Drivers (or multiple cabinets) should never be placed horizontally, but unfortunately neither Leo Fender nor Jim Marshall, who set the standards for electric instrument speaker cabinetry, had any training in acoustic theory. They put drivers side by side because they didn't know any better, and the mold that they created is still in use, despite the fact that it's been known in the audio engineering community since at least 1930 that it's incorrect to do so.
     
  11. alexclaber

    alexclaber Commercial User

    Jun 19, 2001
    Brighton, UK
    Director - Barefaced Ltd
    What, like this?

    [​IMG]

    I can concur with the wise men: It does sound far clearer like this, and really disperses evenly around the room. You do lose some boom due to the the LF coupling frequency shifting a bit lower but that's not a bad thing, the rig's already got oodles of deep bass.

    And no, it's never fallen over...

    Alex
     
  12. Yup. It's not that vertical stacking actually combs less, it's that it's far less noticeable because the listener typically stays in a constant vertical plane. This is why vertical line arrays work so well in PA systems.

    It's particularly important in a cab where you have the 12 or 10 reproducing the whole frequency range or with a tweeter crossed over at 4 or 5 kHz. Ideally your crossover point would be at or below the frequency whose 1/2 wavelength is equal to the spacing of the driver centers. So for 10" drivers tightly spaced you'd have to cross over at about 1k to avoid comb filtering. If you do that you can get away with side by side drivers.....
     
  13. Bassosaurus

    Bassosaurus

    Aug 27, 2005

    At 6'5" this is definitely the way i'd like to roll. I'm concerned about stability though. Seems like some drunk guy at a bar (or band member, maybe even me :( ) bumpin this would send that head a topplin '.

    A lot of the smaller cabs are not very deep either - like berg's 210 (and 15) are 11.5". Seems like a head would be precarious on top two of these???

    This seems to be working for some, but I'm interested in more comments on the stability. I'm coming off 2 410s - plenty solid but... well, you understand ;)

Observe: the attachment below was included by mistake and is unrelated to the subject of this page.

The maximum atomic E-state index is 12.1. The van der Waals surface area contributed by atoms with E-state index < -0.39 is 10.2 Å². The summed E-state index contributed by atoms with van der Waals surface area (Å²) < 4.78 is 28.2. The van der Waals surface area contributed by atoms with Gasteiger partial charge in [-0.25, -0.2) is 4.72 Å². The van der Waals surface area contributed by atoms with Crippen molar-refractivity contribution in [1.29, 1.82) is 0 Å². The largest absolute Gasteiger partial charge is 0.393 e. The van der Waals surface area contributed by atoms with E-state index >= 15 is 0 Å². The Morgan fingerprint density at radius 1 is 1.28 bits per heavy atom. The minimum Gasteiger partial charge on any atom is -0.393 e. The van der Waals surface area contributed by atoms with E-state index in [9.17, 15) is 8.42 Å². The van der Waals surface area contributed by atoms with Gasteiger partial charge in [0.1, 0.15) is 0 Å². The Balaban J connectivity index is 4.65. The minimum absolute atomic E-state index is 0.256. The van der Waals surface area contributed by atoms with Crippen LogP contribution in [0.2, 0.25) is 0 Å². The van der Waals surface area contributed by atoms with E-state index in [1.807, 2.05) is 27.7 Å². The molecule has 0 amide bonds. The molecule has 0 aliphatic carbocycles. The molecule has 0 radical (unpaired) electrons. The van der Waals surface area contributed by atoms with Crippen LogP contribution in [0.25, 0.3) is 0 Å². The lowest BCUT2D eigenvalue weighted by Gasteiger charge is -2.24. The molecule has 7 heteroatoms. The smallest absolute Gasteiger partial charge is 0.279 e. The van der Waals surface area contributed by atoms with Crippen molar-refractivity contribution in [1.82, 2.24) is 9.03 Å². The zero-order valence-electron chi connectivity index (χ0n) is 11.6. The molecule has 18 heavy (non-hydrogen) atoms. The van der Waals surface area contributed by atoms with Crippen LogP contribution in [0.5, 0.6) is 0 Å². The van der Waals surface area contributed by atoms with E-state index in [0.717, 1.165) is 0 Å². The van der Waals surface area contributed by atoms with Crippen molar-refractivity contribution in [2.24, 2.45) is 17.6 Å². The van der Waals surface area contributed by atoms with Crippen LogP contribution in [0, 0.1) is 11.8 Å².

14. ...I set it vertically to conserve floor space(big band), then I found out about the technical reasons to do so, & instantly felt smarter. :) Now I have a 1x10 combo & 1x10 ext. cab- I usually stack it vertically, but sometimes separate the cab from the combo & point one piece at me, monitor-style, & the other at the audience.
     
  15. Bassosaurus

    Bassosaurus

    Aug 27, 2005

    At 6'5" this is definitely the way i'd like to roll. I'm concerned about stability though. Seems like some drunk guy at a bar (or band member, maybe even me ) bumpin this would send that head a topplin '.

    A lot of the smaller cabs are not very deep either - like berg's 210 (and 15) are 11.5". Seems like a head would be precarious on top two of these???

    This seems to be working for some, but I'm interested in more comments on the stability. I'm coming off 2 410s - plenty solid but... well, you understand
     
  16. Thor

    Thor Moderator Staff Member Gold Supporting Member

    That explains that ...

    And I always thought it was not letting the drummer use your
    comb because he might have lice. Live and learn. :eek: :p
     
  17. tombowlus

    tombowlus If it sounds good, it is good Gold Supporting Member

    Apr 3, 2003
    North central Ohio
    Editor-in-Chief, Bass Gear Magazine
    Vertical is my preferred approach, as well:

    [​IMG]

    And for a ridiculous rig:

    [​IMG]
     
  18. getz76

    getz76

    Apr 3, 2005
    Hoboken, NJ
    Tom, what kind of rack case is housing that Stewart and Kern?
     
  19. tombowlus

    tombowlus If it sounds good, it is good Gold Supporting Member

    Apr 3, 2003
    North central Ohio
    Editor-in-Chief, Bass Gear Magazine
    It's a generic SKB knockoff that I bought at my local shop. No markings whatsoever as to who made it, but the nice thing is that it's deep enough for a CA9 or a DB 359. I also have another very similar rack that says "Elephant" on it (like an actual logo - not just with a marker ;)), but is otherwise also unlabelled. They look like they came off the same line.

    Tom.
     
  20. getz76

    getz76

    Apr 3, 2005
    Hoboken, NJ
    -------OFF TOPIC-----

    Thanks, Tom.

    Just curious. I have my Demeter VTBP-201s/Stewart World 2.1 (powers my pair of Acmes) in a 4U Gator standard rack that works well. I hadn't found a 3U rack I really liked...

    I have the Kern IP-777/Peavey DPC 1400X (powers the Acmes sometimes and the Berg HT112/EX112 sometimes) in a 2U Gator standard rack.

    -------ON TOPIC--------

    I tend to stack my Acme Low B2's in the "standard" horizontal position because I think it looks cooler. ;) (actually, it is because I don't trust any drummer around something than can be knocked over).

    My Bergantinos are so small there's not much of a difference when stacked "horizontally" or "vertically."